Tony Blair slams Jeremy Corbyn for taking Labour to 'an extreme, far left position'

The former Prime Minister urged for a return to centrism and practical policymaking

Published

Tony Blair has slammed Jeremy Corbyn for his leadership of the Labour Party, stating “We went to an extreme, far left position."

Sir Tony’s appeared on the “The Rest is Politics” podcast, hosted by his former Director of Communications and Strategy Alistair Campbell and former Tory cabinet minister Rory Stewart.

His attacks on Mr Corbyn were part of a wider view he expressed where he argued politics had become too extreme and polarised to produce useful policy ideas.

The former Prime Minister helmed a significant transition into more moderate left-wing politics for the party in the transformation of Labour into New Labour during the 1990s.

As such, he continued to emphasise the importance of a move away from left-wing radicalism, stating: "I don’t think it was ever credible that Jeremy Corbyn could be put forward as candidate to be Prime Minister."

Former Prime Minister Tony Blair arrives for the annual Order of the Garter Service at St George's Chapel, Windsor Castle
Former Prime Minister Tony Blair arrives for the annual Order of the Garter Service at St George's Chapel, Windsor Castle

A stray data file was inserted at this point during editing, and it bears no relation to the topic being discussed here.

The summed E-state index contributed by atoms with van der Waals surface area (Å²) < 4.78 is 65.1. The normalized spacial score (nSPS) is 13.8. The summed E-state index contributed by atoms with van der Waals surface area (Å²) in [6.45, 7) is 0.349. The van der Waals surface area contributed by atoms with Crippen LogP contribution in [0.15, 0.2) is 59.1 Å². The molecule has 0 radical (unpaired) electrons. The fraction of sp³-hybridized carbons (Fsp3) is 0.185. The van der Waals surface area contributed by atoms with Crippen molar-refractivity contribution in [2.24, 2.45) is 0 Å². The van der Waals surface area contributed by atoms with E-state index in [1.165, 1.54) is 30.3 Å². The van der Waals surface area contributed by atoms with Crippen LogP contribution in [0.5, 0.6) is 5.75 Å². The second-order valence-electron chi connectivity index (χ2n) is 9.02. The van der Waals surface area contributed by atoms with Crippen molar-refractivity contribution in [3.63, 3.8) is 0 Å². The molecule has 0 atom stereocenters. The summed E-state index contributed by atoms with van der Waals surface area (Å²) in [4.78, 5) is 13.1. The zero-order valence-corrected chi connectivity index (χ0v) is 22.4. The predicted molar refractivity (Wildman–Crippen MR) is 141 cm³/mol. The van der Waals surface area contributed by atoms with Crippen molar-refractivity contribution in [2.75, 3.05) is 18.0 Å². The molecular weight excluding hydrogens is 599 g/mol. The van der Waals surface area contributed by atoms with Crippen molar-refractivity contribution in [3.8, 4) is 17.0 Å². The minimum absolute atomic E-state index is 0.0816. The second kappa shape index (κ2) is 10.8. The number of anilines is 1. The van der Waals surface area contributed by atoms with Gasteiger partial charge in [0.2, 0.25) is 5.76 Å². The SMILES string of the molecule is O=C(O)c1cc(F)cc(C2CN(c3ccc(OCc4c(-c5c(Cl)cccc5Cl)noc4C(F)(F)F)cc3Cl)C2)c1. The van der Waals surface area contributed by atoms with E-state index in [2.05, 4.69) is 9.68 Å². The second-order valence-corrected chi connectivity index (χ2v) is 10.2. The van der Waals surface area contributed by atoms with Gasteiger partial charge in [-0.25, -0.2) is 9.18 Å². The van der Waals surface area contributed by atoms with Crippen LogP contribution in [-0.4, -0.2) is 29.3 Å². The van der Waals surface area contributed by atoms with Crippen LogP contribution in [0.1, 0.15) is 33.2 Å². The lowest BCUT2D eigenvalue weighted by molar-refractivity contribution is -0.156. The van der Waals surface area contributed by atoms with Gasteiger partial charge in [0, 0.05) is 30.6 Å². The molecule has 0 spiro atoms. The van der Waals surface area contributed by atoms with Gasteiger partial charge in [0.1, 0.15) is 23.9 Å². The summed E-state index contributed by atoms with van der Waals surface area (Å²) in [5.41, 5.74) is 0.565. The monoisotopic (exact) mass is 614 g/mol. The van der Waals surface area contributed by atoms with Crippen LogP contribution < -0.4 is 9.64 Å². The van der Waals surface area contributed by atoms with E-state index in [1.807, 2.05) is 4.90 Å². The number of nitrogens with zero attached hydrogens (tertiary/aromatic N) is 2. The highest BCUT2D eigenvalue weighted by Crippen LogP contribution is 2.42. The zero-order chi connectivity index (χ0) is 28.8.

He declared British politics has "gone to the fringes", and the Labour Party went through a ‘very difficult period’, caused mainly by the fact that "Jeremy Corbyn took over the Labour Party".

He went on to say, “and when you do something like that you can’t just kind of say, oh well, that didn’t work out so well.”

Supporting a move to a more centrist position, the former Prime Minister asserted: “I support strongly what Keir Starmer is trying to do with the Labour Party today."

Sir Tony offered further advice, arguing: “The next step of change in the Labour party is getting a policy agenda.”

The comments come two weeks after Keir Starmer read out an alleged comment from Tory backbenchers during PMQs, which dubbed the PM ‘conservative Corbyn’.

Jeremy Corbyn at a protest against the extradition of Julian Assange
Jeremy Corbyn at a protest against the extradition of Julian Assange

A rejection of Mr Corbyn’s radical left-wing politics is also evident in Sir Keir’s rejection of the 2017 manifesto created by the Islington North MP.

Yesterday, while speaking at an led by the New Statesman magazine, Sir Keir stated that “What we’ve done with the last manifesto is put it to one side.

“We’re starting from scratch. The slate is wiped clean”.

Key provisions of Mr Corbyn’s manifesto included renationalisation of the water industry and railways, abolition of tuition fees, and a pledge to build at least 100,000 council and housing association homes a year.

During his tenure, Mr Blair introduced key legislation such as the 1998 Human Rights Act, the 2005 Civil Partnership Act, and the Good Friday Agreement.

He also led the country into conflict in Afghanistan and Iraq, joining a U.S.-led coalition.